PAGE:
The new signboard marks the entrance to the trail. This is USFWS property, part of the Don Edwards San Francisco Bay National Wildlife Refuge. The signboard has information about trail and hunting safety. Waterfowl hunting is allowed in season.

The locked gate ahead is the entrance to the new Bay Trail segment.

Master of Ceremony John Bourgeois, executive project manager for the South Bay Salt Pond Restoration Project introduces the speakers.

Congresswoman Anna Eshoo is the first speaker, talks about the project, and thanks the people and agencies involved.

Pete Worden, Director of NASA Ames Research Center talks about NASA's role in the project.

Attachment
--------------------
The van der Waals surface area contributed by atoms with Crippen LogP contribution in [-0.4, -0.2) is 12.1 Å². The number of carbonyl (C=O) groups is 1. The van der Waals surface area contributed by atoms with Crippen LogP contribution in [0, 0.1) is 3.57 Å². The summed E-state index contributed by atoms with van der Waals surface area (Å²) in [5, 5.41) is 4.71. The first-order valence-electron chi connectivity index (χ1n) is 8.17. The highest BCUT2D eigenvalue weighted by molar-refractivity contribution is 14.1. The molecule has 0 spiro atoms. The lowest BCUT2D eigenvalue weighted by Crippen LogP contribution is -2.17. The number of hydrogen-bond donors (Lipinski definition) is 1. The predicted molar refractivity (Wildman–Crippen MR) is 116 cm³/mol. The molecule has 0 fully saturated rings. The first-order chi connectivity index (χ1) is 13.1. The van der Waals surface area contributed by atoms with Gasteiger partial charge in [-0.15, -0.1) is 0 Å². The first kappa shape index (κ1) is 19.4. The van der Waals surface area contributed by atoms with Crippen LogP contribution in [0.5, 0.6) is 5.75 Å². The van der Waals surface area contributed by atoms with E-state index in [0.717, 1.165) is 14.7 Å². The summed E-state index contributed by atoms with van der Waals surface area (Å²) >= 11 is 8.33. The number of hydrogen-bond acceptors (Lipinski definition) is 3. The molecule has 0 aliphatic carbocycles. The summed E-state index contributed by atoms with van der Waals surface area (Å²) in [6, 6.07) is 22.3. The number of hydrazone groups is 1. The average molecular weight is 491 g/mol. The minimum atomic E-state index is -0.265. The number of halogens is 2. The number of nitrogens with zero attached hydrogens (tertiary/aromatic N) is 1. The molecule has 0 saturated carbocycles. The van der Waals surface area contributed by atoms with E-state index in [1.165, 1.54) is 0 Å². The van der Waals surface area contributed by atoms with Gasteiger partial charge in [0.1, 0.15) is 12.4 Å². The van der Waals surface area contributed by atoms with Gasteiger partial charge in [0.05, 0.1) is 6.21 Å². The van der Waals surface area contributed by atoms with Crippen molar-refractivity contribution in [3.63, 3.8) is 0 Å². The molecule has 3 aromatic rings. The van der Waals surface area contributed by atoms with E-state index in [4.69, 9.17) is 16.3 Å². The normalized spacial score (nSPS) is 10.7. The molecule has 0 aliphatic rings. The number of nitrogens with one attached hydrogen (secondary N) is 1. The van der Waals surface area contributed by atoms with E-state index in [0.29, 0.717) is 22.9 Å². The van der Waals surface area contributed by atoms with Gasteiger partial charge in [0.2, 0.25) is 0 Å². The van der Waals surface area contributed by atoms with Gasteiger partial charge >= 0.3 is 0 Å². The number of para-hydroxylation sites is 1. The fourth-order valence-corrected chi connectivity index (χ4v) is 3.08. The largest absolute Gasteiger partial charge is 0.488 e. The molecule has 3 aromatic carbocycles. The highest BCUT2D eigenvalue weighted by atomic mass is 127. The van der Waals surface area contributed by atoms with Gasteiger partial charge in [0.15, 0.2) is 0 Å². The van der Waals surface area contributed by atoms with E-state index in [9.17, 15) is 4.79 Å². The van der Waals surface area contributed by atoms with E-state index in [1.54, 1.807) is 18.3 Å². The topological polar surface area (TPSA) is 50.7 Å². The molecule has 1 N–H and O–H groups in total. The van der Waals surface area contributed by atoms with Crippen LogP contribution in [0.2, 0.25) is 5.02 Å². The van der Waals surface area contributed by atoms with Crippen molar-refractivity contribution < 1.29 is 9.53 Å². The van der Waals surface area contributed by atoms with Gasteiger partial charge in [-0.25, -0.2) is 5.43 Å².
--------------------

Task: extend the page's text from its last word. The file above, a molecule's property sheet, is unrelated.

Pat Mapelli, Real Property Manager at Cargill Corporation, talks about Cargill's role in the trail opening. Cargill's sale of thousands of acres of salt ponds to the public has made the salt pond restorations possible, but it was their donation of 16 acres of land, including 200 linear feet, that opened up this segment of trail.

Marge Kolar, Regional Chief of Refuges, U.S. Fish and Wildlife Service talks about new developments in the South Bay refuge.

Julia Miller, San Francisco Bay Trail Board of Directors and former mayor of Sunnyvale, talks about the process of opening the trail and recognizes the people involved.

Julia Miller and Anna Eshoo, along with other dignataries, officially open the trail by cutting the lock on the gate to the trail.

The first bicyclist enters the trail.

Lots of news media covered the trail opening.

Bicycles stream down the new trail.

People of all ages can enjoy the trail

Pelicans float on the salt pond east of the trail. This is pond A3W.